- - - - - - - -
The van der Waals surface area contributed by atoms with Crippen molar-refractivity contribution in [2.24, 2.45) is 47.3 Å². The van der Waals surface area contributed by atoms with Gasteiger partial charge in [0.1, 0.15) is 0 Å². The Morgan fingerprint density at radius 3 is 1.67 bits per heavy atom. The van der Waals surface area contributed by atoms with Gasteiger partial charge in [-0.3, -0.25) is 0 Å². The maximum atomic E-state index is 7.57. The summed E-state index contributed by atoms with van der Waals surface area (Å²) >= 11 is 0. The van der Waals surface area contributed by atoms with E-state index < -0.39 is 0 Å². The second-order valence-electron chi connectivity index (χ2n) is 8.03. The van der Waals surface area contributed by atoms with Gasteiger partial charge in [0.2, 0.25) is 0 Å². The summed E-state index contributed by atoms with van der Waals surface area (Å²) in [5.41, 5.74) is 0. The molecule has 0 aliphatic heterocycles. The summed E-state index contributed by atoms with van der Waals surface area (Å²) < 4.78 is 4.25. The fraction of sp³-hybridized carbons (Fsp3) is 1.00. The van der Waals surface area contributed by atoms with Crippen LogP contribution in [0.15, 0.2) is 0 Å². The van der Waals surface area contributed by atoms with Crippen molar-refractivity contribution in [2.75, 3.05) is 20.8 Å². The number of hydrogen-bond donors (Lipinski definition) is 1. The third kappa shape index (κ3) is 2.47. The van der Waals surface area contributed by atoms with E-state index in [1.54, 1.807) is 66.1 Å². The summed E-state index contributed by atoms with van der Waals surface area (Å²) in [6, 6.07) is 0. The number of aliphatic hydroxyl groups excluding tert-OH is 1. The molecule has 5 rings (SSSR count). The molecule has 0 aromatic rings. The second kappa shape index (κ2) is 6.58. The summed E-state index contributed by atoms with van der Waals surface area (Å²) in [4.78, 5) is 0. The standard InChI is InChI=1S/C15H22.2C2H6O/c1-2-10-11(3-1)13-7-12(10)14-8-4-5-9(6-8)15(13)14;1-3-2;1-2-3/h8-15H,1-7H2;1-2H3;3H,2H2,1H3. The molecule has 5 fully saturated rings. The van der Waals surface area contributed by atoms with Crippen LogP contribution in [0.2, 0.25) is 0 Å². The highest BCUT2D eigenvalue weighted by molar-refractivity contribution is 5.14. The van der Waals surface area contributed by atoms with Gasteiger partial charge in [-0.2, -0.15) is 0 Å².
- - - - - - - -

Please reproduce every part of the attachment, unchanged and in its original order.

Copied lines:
The van der Waals surface area contributed by atoms with Crippen molar-refractivity contribution in [2.24, 2.45) is 47.3 Å². The van der Waals surface area contributed by atoms with Gasteiger partial charge in [0.1, 0.15) is 0 Å². The Morgan fingerprint density at radius 3 is 1.67 bits per heavy atom. The van der Waals surface area contributed by atoms with Gasteiger partial charge in [-0.3, -0.25) is 0 Å². The maximum atomic E-state index is 7.57. The summed E-state index contributed by atoms with van der Waals surface area (Å²) >= 11 is 0. The van der Waals surface area contributed by atoms with E-state index < -0.39 is 0 Å². The second-order valence-electron chi connectivity index (χ2n) is 8.03. The van der Waals surface area contributed by atoms with Gasteiger partial charge in [0.2, 0.25) is 0 Å². The summed E-state index contributed by atoms with van der Waals surface area (Å²) in [5.41, 5.74) is 0. The molecule has 0 aliphatic heterocycles. The summed E-state index contributed by atoms with van der Waals surface area (Å²) < 4.78 is 4.25. The fraction of sp³-hybridized carbons (Fsp3) is 1.00. The van der Waals surface area contributed by atoms with Crippen LogP contribution in [0.15, 0.2) is 0 Å². The van der Waals surface area contributed by atoms with Crippen molar-refractivity contribution in [2.75, 3.05) is 20.8 Å². The number of hydrogen-bond donors (Lipinski definition) is 1. The third kappa shape index (κ3) is 2.47. The van der Waals surface area contributed by atoms with E-state index in [1.54, 1.807) is 66.1 Å². The summed E-state index contributed by atoms with van der Waals surface area (Å²) in [6, 6.07) is 0. The number of aliphatic hydroxyl groups excluding tert-OH is 1. The molecule has 5 rings (SSSR count). The molecule has 0 aromatic rings. The second kappa shape index (κ2) is 6.58. The summed E-state index contributed by atoms with van der Waals surface area (Å²) in [4.78, 5) is 0. The standard InChI is InChI=1S/C15H22.2C2H6O/c1-2-10-11(3-1)13-7-12(10)14-8-4-5-9(6-8)15(13)14;1-3-2;1-2-3/h8-15H,1-7H2;1-2H3;3H,2H2,1H3. The molecule has 5 fully saturated rings. The van der Waals surface area contributed by atoms with Crippen LogP contribution in [0.2, 0.25) is 0 Å². The highest BCUT2D eigenvalue weighted by molar-refractivity contribution is 5.14. The van der Waals surface area contributed by atoms with Gasteiger partial charge in [-0.2, -0.15) is 0 Å².